Editor’s note: This is a guest post by Lucy Steigerwald. She is a contributing editor for AntiWar.com and a columnist for VICE and Rare.

On Thursday afternoon at around 1 p.m., King Solomon Baker, Jr. of Kissimmee, Florida was awakened in a very unpleasant manner, thanks to a mistake by the local police department. As Baker, 29, wrote in a Facebook chat with me, “They woke me by breaking the glass. I jump out of my sleep. Once I realize it was the SWAT, not a burglar, I lay face down — that’s when they place their feet on me while I was on the ground!!!”

He also wrote that all he could think about was what if his two- and three-year-old daughters had been with him, like they usually are. It was a narcotics raid, but it was the wrong apartment. About two dozen officers were present including the SWAT team and members of the street crimes unit, as well as crisis negotiators. From WFTV Orlando:

“I hear, ‘boom, boom, boom,’ two to three times,” said Baker. […]

“It scared me. I was asleep. You know, it really scares me, bothers me,” said Baker.

“When I told them my name and they was like, ‘Oh (expletive), we have the wrong house,'” said Baker.

Kissimmee officials told Channel 9’s Ryan Hughes that they messed up.

“Unfortunately a huge mistake was made and our SWAT team went into the adjacent apartment,” said Stacie Miller, with the Kissimmee Police Department.

Police blamed the mistake on their informant, according to WFTV. Miller, who is the media spokesperson for Kissimmee, said she couldn’t speak to that information and that it had not been released by them. She clarified to me that police were indeed supposed to go to Apartment B, across the hall, and ended up busting into Apartment A instead.

Now, anyone who has studied ill-advised SWAT raids — wrong-door and otherwise — like this might see a big, flashing “Could Have Been Worse” sign. Kissimmee police broke windows and part of Baker’s front door, but they “quickly repaired” it. Miller said that indeed meant that Baker’s door and windows had already been replaced. Baker backed this up. They even bought Baker a hotel room for the night which was, Miller told me “the least we could do.” But Baker, who says he works three jobs, is unhappy about police presence making him look bad, and the fact that he had to wake up with a firearm in his face. Elaborating on their policy, Miller said her department always has crisis negotiators outside who say it is police who are at the door. Police then knock and announce as well. The Kissimmee Police Department has deployed SWAT units around 20 times this year, the majority of which were over drug warrants. In order to decide whether to use SWAT, Kissimmee has “a scoring system” where police look at who is supposed to be in the house, whether there are reports of a weapon, whether the resident has an arrest record, and how many times undercover officers or informants have bought drugs from them. Promisingly, department policy is to never deploy a no-knock raid. There is, however, no policy on how long police wait, or how many times they knock before they enter an apartment.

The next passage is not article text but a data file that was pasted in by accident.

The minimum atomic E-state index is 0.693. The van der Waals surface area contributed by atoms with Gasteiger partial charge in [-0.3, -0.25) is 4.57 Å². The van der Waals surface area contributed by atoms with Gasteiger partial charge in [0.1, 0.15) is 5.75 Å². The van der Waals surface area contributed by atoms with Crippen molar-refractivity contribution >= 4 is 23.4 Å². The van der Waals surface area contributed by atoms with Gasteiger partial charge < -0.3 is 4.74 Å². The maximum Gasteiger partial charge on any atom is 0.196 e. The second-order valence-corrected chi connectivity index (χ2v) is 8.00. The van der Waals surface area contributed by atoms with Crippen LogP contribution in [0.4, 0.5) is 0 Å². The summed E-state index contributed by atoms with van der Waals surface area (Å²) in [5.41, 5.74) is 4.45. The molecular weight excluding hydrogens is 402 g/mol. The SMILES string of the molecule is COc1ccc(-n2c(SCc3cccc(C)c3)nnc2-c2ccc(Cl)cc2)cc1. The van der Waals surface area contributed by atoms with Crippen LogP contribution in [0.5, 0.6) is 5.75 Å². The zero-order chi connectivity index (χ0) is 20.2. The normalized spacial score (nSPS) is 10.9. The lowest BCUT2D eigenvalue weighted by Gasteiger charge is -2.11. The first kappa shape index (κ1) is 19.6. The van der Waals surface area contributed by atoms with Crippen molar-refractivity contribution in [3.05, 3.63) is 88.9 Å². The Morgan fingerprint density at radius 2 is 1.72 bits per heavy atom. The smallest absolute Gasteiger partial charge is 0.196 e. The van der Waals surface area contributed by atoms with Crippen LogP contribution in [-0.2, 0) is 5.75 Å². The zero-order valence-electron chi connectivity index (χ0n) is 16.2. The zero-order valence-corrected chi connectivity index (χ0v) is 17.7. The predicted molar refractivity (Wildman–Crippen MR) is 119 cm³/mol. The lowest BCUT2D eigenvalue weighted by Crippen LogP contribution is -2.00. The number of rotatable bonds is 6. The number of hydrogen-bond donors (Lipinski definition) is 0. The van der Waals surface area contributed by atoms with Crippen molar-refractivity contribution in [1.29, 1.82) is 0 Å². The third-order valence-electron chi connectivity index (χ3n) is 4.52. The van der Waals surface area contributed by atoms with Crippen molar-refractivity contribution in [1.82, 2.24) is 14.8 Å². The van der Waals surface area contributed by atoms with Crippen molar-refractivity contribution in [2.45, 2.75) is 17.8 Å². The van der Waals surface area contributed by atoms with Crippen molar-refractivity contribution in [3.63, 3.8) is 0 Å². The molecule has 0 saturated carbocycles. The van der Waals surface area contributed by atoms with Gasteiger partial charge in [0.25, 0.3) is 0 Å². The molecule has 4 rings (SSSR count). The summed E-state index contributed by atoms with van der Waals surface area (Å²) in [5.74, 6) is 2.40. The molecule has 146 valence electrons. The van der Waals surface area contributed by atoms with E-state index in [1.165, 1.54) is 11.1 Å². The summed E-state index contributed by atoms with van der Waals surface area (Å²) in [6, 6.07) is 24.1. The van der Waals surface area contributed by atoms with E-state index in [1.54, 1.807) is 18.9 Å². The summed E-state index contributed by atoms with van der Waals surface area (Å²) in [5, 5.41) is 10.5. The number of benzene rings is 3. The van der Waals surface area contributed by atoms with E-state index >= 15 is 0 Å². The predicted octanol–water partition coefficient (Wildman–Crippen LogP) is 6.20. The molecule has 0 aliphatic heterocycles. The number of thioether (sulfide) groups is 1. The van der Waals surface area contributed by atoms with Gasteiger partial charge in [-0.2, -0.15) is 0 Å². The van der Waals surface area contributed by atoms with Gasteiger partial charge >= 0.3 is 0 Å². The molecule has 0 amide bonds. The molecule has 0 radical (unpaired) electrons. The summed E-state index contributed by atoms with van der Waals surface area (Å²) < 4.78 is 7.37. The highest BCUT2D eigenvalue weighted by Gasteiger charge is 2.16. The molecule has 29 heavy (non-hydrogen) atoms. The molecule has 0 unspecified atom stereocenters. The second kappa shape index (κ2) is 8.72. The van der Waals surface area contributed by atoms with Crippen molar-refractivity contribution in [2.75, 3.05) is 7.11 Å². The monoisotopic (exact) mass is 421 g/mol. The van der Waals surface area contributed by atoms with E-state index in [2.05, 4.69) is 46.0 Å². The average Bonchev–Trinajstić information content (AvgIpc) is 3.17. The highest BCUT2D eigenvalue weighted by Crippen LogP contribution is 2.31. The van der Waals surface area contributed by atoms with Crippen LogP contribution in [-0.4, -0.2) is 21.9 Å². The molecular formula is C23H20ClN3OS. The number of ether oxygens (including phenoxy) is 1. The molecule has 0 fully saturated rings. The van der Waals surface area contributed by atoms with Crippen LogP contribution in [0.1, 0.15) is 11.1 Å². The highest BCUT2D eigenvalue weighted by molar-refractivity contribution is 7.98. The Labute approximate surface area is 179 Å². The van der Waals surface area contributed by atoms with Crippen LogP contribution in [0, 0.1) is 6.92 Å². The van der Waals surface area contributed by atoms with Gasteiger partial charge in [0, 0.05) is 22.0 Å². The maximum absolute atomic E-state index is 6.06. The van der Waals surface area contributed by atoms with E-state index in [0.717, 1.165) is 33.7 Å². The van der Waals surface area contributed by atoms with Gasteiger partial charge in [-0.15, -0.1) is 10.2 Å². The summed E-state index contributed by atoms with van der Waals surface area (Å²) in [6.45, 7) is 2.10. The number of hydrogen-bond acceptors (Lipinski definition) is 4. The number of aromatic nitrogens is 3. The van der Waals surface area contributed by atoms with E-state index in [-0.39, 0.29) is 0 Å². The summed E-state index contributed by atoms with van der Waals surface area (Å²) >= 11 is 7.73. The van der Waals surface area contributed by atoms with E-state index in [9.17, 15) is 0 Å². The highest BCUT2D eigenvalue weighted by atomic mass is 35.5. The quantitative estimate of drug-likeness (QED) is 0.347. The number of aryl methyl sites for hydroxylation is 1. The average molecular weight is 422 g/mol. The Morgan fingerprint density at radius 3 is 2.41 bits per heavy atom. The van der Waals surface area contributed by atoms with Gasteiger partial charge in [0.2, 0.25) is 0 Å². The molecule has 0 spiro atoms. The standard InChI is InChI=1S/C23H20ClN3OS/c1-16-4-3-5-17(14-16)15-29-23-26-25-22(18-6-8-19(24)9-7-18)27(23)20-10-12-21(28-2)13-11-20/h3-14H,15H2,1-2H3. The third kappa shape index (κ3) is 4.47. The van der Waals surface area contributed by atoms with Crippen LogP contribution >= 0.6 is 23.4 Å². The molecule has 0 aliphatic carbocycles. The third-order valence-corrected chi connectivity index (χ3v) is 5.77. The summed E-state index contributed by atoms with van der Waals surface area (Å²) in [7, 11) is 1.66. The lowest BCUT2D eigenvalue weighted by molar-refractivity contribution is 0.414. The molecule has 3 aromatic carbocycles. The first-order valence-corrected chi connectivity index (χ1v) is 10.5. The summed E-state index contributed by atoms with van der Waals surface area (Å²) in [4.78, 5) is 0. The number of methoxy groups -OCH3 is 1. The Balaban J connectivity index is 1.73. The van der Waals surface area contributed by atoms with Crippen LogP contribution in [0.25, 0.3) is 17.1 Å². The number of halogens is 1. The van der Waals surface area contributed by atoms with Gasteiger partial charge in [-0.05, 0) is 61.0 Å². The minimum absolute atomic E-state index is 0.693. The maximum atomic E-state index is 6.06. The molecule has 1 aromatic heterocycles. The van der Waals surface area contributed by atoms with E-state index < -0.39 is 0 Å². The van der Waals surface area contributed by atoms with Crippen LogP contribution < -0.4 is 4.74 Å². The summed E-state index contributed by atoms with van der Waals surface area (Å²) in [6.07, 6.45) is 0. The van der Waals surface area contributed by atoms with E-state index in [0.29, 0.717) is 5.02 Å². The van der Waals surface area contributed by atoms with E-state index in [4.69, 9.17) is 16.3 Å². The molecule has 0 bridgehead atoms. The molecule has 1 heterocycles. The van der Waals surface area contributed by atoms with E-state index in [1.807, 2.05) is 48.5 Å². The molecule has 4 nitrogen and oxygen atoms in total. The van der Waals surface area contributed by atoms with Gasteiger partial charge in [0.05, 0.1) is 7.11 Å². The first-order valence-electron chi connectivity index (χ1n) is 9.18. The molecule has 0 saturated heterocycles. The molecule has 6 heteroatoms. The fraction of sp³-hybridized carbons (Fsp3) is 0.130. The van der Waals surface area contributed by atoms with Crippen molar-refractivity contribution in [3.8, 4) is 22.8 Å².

But the lack of a no-knock raid did little good since Baker was asleep. SWAT raids of any kind can endanger sleeping persons, who may confuse police for intruders, either leading to them firing their weapons and/or potentially having police fire on them.

Who tipped off police to the drugs in this apartment is still unknown, as is who made the address error. Miller said that the department has used confidential informants in the past. That doesn’t bode well. Potentially, police may have trusted the word of an informant whose reliability is completely unknown to the public (or to Baker — or to the residents of Apartment B, who were arrested, though Miller said she didn’t know if drugs were found or not.)

Fundamentally, we should congratulate the Kissimmee Police Department (with some caveats) for using “knock and announce” tactics for sending police in the afternoon (not the middle of the night or early morning) and for realizing their error relatively quickly. They get extra credit for apologizing, and for repairing the damage they caused — and for even getting Baker a hotel room. But they don’t get congratulated for following the status quo policing error of deploying ill-advised SWAT raids over narcotics.

In many ways, Kissimmee is responding admirably to their error. Until the war on drugs entirely ends, perhaps all we can hope for is to have a police department polite enough to fix the door they just broke, and to apologize for terrifying an innocent man who was napping. Miller stressed that “the safety of the citizens and our officers” (yes, in that order!) are the highest priority. She also assured me that the raid was being internally investigated, and that “we are going to be the first ones to own up to it and say ‘yes, it was a mistake.’ It gives us an opportunity to stop, look, and if we need to change policy because of this, we absolutely will.”

It certainly appears that Kissimmee is taking this error seriously. They apologized, but King Baker is still unhappy, and it’s hard to blame him for being upset and jumpy, which made him unable to sleep last night. He writes, “I don’t have anything against the police, but now I’m in fear of them more so than feeling protected with them around.”